• Another problem is that I find it very hard not to include an idea that seems to me in any way related to what I'm talking about. An article that's supposed to be "here is one problem with Alan Cranston's 1984 presidential bid" mushrooms into "here is every problem with Alan Cranston's 1984 presidential bid" and finally into "here is every problem with Alan Cranston's 1984 presidential bid and also with the United States electoral system."

  • So last month, right around the time I finally paid off my car, the IMA battery — i.e, the thing that makes the car a hybrid — failed. My dashboard lit up like a candelabra, the display indicating energy transfer between the battery and the engine went dead, and my mileage dropped from 70 miles per gallon highway / 50 city to 40/30. When I took it into the shop and the guy informed me that it would cost $3000 to fix, I decided I could live with the lower mileage.

    Cut to four weeks later, when my car conks out on San Pablo Avenue (while I am in the left turn lane, no less). I get it towed back to the shop. This time they replace the twelve-volt battery, at a cost of $105. And it turns out that the new 12V recharges the IMA battery, clearing the warning lights and the associated computer codes, and fixing the entire problem for 3½% of the original estimate!

  • Stalling out on a major thoroughfare is bad news. I had just been running out to get some dinner, so I didn't have my phone with me. I figured that I'd therefore be stuck there with traffic piling up behind me until the police finally arrived to give me a ticket and probably pepper spray me in the face. (Seems to be their thing these days.) I got out to wave people away from getting into the left turn lane and a couple of guys who were hanging out in front of the Popeye's Chicken started shouting at me to ask what the hell I was doing. They seemed to think that a 140-pound man should have no trouble maneuvering an 1880-pound hunk of inert metal through a left turn at a busy intersection. Eventually they came over to help me push and steer the car onto the quieter street and into the bike lane; one even lent me his phone so I could call AAA. (The call took a while because at first the dispatcher at AAA insisted that she couldn't send me a tow truck unless I knew the street address of the garage I wanted my car towed to. Who memorizes the addresses of auto shops?)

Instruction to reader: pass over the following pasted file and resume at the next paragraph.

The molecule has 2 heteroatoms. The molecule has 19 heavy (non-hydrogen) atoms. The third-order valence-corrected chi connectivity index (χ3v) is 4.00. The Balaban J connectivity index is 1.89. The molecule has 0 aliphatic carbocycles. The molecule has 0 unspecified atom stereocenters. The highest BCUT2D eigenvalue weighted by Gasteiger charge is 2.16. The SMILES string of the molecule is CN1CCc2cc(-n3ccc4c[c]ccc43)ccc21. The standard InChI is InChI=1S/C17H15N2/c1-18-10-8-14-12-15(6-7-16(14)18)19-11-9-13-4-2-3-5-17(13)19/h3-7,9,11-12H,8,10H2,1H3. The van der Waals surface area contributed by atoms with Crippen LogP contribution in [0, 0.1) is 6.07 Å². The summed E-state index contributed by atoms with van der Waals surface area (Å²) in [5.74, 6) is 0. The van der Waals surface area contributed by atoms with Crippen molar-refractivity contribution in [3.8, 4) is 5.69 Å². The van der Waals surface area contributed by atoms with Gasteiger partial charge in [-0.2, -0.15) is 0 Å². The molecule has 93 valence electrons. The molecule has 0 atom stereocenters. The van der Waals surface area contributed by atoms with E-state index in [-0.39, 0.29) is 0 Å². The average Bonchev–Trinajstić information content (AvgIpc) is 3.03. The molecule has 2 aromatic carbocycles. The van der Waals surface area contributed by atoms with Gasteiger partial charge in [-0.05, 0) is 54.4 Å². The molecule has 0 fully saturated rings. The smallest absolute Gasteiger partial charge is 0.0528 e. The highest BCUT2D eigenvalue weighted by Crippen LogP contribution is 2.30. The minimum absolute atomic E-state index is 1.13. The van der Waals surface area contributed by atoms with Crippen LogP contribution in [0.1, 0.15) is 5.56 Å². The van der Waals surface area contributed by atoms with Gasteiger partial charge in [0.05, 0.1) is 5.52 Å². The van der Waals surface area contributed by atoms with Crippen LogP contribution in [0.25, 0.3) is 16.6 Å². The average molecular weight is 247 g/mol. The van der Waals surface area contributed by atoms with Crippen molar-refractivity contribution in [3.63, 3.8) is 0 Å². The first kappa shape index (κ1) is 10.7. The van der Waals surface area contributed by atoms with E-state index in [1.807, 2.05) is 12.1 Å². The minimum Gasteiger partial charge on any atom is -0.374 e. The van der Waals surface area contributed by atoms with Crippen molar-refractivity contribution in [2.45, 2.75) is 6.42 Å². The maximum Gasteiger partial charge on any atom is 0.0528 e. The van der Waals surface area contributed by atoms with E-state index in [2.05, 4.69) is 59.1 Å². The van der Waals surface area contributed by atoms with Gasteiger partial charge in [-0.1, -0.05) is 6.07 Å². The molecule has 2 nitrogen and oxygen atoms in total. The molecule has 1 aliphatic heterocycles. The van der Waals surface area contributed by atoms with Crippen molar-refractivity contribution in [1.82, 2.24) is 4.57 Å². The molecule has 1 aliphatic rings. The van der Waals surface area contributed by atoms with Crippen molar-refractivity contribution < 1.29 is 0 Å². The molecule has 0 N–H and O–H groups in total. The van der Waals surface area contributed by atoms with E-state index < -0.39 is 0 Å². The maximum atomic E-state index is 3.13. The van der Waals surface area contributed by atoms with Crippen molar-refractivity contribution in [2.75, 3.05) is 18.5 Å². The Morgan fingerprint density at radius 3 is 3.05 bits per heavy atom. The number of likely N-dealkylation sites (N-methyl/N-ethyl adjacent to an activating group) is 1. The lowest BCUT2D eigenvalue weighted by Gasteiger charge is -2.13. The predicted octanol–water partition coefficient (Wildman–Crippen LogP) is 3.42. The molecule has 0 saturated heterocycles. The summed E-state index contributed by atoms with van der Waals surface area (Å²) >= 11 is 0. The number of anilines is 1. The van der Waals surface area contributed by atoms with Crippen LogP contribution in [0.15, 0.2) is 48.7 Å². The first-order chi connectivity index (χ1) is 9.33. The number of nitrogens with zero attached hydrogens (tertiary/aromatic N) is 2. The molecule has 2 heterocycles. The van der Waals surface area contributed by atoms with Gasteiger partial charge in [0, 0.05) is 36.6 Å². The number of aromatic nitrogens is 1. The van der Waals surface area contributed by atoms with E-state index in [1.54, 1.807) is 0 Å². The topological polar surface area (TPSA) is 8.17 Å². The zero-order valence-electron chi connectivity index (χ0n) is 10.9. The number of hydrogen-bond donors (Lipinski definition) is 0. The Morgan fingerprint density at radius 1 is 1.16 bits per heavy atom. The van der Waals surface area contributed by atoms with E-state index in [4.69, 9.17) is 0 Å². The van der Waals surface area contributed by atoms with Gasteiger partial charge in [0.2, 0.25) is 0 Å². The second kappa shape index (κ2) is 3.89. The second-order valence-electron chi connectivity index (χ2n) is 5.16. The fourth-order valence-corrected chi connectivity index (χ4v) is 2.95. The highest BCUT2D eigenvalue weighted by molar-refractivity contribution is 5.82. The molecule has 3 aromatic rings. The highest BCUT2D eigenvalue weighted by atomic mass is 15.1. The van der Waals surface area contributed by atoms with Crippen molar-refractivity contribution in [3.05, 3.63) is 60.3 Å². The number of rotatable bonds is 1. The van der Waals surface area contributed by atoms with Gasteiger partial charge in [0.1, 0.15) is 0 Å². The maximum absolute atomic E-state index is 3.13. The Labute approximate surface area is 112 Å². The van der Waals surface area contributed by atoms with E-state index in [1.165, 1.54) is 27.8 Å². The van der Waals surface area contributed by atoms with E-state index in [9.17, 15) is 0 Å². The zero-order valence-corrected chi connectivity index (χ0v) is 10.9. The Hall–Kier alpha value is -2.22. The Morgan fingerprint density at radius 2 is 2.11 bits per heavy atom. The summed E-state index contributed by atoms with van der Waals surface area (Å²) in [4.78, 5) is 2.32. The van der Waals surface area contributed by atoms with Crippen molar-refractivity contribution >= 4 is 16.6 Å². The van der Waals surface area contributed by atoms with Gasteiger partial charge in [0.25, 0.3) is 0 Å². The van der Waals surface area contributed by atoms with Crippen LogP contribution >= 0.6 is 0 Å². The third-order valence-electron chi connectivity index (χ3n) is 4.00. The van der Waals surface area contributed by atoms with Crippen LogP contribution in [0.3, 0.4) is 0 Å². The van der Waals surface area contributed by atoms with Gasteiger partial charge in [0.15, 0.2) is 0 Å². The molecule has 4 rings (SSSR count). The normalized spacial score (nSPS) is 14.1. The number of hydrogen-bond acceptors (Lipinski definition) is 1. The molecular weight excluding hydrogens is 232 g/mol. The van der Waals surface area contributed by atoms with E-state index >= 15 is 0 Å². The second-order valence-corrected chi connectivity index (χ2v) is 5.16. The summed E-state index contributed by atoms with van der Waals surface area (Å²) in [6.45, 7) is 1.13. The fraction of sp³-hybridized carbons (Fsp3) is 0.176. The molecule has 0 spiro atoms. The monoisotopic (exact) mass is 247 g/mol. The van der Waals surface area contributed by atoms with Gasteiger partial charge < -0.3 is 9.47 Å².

Once the call was finally over I gave the guy his phone back, and he wished me luck and started to head off, but I chased him down and asked if I could pay him anything, as he'd helped me out of a real scrape. In the past I've generally been turned down in such situations — once a guy dug my car out of a snowdrift on the side of I-40 and refused to accept anything in return — but times are tough these days, particularly in the sort of neighborhood where I was stranded. I had a $10 and a $5 in my wallet, so I gave him the $10. He took it, said thank you, and went directly into the liquor store. Now, the reason I hadn't given him the $5 as well is that the other guy who had helped out had wandered off somewhere but I wanted to be able to give him something too in case he showed up again before the tow truck came. Which he did. I gave him the $5. He took it, said thank you, and also went directly into the liquor store.

    It took the tow truck about an hour and a half to arrive; fortunately, I had the book I'd been planning to read while I ate dinner, so at least I had something to do. While I was standing by my car reading, an obvious prostitute came up and engaged me in conversation about what I was doing on that corner and then, when I explained about the car, peppered me with questions about it. (Did it run entirely on electricity? Had I tried restarting it? Were the hazard lights always that dim? Etc.) The thing is, as downtrodden as that neighborhood was, I suspect that if my car had to break down it may have actually been a pretty good place for it. If I'd been in a more affluent area, would anyone have helped me?